20. Morgan I agree Castro is next to go.. it’s already going… going… Soma is the new gay mecca, and it is much more inclusive to all types of people than Castro, which is why me loves it so much more. Has anybody seen the cable car turnaround at the end of Mason St @ Bay St? It’s a large stucco complex of ghetto housing.. this is what tourists will remember of North Beach. It’s so bad that the management offices carry firearms with them at all times. The Inner Richmond, along Geary and Clement streets, have much better restaurants, more life, and a better quality to everything than North Beach. As long as the city wants to keep all the ghetto housing in one neighborhood, that’s fine with me, since I don’t go there anyway unless I have to for work.

  21. Can you imagine someone from London, Paris, Sydney or EVEN Los Angeles traveling here so they can have their picture taken in front of the “saved” Pagoda Theater!? What a joke neighborhood groups play on themselves. This is why San Francisco is now in such a critical crisis, for some think that every square inch of this city is special and must be “saved”, when in fact the only thing that is unique is the civic passion of some groups to think that such things as this are worth preserving.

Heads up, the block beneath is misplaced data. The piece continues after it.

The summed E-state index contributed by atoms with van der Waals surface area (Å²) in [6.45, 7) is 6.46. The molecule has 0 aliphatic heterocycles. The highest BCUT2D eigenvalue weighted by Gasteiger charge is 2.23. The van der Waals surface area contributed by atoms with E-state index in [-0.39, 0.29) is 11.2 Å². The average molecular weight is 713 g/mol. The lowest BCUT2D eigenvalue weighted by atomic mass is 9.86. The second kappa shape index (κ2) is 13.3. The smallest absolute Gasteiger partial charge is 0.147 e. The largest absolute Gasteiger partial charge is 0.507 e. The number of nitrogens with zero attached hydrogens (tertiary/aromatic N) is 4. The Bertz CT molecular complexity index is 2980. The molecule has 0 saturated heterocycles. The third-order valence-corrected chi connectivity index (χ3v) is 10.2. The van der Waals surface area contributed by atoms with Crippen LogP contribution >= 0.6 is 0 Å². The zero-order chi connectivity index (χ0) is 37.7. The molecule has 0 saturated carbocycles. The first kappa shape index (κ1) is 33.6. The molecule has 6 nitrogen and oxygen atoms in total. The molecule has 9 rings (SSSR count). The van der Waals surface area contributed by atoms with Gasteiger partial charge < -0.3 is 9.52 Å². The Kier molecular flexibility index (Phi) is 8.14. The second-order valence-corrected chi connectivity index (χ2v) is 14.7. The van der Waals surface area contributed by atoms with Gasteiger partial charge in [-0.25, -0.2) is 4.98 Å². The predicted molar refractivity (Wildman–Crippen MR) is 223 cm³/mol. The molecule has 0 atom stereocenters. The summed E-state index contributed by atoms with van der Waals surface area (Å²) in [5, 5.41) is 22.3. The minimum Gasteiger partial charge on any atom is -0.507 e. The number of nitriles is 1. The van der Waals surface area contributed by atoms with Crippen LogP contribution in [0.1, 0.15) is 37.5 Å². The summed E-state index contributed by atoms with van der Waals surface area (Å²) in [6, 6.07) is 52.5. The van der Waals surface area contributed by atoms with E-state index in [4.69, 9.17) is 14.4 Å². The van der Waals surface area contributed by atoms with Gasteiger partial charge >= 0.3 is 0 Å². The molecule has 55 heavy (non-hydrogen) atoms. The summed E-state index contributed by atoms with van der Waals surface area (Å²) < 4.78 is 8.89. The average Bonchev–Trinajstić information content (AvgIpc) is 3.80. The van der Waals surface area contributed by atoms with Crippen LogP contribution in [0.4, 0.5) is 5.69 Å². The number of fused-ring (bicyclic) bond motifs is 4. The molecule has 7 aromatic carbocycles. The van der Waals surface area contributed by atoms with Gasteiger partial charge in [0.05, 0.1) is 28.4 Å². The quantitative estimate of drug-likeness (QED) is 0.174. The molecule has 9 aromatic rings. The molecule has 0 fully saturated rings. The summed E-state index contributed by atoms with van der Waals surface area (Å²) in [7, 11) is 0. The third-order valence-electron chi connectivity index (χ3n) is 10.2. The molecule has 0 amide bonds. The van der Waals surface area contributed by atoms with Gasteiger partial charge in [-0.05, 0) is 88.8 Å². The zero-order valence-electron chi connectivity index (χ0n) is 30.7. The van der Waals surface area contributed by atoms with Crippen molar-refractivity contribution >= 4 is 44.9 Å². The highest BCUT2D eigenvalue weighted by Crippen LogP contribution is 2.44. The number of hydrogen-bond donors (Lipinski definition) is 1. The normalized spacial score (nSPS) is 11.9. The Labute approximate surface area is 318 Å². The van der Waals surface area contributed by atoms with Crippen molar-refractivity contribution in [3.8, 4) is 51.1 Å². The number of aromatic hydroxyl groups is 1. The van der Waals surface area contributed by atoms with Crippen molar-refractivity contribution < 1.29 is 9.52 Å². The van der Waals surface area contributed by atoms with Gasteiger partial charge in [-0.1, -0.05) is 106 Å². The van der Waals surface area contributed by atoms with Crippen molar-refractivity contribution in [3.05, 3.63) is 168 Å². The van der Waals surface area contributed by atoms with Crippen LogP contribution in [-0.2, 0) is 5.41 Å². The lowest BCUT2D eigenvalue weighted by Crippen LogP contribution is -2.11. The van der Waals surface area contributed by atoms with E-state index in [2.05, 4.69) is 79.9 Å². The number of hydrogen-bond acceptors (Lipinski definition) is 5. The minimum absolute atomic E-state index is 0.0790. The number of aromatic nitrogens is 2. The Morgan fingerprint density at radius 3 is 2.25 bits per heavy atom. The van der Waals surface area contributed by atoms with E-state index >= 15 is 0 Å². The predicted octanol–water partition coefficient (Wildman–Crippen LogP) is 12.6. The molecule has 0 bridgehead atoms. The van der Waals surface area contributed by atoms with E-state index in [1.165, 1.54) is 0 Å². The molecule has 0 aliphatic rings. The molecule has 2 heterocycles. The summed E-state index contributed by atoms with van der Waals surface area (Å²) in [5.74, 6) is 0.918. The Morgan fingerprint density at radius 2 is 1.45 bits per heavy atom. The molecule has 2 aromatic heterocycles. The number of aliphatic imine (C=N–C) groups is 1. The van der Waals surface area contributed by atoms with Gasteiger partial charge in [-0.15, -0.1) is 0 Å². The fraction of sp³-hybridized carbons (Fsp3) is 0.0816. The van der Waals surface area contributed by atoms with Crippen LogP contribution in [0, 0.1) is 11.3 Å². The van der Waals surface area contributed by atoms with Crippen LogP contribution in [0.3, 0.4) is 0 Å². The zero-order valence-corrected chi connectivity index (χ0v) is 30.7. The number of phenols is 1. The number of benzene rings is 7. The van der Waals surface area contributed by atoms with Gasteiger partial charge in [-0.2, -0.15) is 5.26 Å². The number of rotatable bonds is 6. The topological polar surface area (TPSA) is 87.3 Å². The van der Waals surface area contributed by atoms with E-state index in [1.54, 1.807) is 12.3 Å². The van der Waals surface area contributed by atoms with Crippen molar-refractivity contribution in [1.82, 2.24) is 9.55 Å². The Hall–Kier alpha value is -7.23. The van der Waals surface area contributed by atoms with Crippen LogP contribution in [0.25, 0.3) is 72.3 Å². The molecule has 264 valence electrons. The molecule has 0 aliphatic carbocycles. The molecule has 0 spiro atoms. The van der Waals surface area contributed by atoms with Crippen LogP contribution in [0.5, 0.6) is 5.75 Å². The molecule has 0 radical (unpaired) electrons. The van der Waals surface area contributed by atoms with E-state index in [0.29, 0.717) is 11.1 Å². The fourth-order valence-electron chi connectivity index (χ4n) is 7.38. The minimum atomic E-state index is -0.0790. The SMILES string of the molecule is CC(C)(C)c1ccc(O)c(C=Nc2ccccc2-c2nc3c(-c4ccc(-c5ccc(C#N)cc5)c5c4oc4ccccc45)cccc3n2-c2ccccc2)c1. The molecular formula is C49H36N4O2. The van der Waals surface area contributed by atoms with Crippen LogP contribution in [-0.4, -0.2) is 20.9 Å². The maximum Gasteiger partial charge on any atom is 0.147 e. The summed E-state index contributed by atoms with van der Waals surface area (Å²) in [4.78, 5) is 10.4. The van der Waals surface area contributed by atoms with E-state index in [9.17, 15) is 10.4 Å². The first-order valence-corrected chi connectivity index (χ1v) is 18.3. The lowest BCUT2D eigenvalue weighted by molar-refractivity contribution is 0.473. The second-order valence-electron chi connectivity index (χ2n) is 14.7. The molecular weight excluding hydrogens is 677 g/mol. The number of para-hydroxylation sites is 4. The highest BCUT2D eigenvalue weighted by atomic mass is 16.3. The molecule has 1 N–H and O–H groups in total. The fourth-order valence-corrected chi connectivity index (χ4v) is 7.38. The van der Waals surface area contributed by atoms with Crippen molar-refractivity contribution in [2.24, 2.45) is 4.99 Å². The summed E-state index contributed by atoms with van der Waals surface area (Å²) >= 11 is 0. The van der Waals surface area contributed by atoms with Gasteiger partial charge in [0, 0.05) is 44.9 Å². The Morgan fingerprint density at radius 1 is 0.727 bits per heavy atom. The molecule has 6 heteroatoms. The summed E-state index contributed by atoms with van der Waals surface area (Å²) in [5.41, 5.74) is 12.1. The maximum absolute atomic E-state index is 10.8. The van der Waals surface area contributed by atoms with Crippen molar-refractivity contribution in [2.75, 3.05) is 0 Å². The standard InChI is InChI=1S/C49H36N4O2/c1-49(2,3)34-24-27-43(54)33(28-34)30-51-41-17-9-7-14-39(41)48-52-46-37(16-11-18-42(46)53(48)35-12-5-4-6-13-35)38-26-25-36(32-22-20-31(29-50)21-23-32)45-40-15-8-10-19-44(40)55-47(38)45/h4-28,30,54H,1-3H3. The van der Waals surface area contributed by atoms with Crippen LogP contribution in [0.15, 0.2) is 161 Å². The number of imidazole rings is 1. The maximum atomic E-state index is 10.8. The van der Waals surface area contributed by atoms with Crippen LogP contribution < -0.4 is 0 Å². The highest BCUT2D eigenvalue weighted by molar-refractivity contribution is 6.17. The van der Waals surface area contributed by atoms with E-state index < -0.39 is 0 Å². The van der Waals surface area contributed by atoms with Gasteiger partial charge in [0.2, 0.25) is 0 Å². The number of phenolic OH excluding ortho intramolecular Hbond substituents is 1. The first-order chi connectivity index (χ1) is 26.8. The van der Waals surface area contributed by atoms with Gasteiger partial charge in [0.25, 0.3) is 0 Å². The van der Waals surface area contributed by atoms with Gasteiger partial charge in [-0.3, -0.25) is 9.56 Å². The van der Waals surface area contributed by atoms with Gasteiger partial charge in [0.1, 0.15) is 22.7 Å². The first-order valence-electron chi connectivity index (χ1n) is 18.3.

THAT is the difference between Paris and San Francisco. Paris long ago decided that to make the central historic part of that city an urban museum that should remain unchanged would cause the death of the city itself as something more than a tourist destination. Sure some of the things they created were not first popular, but look at them now; the Centre Pompidous, the new Louvre pyramid entrance plaza, the Palais Royal sculpture garden, etc. etc.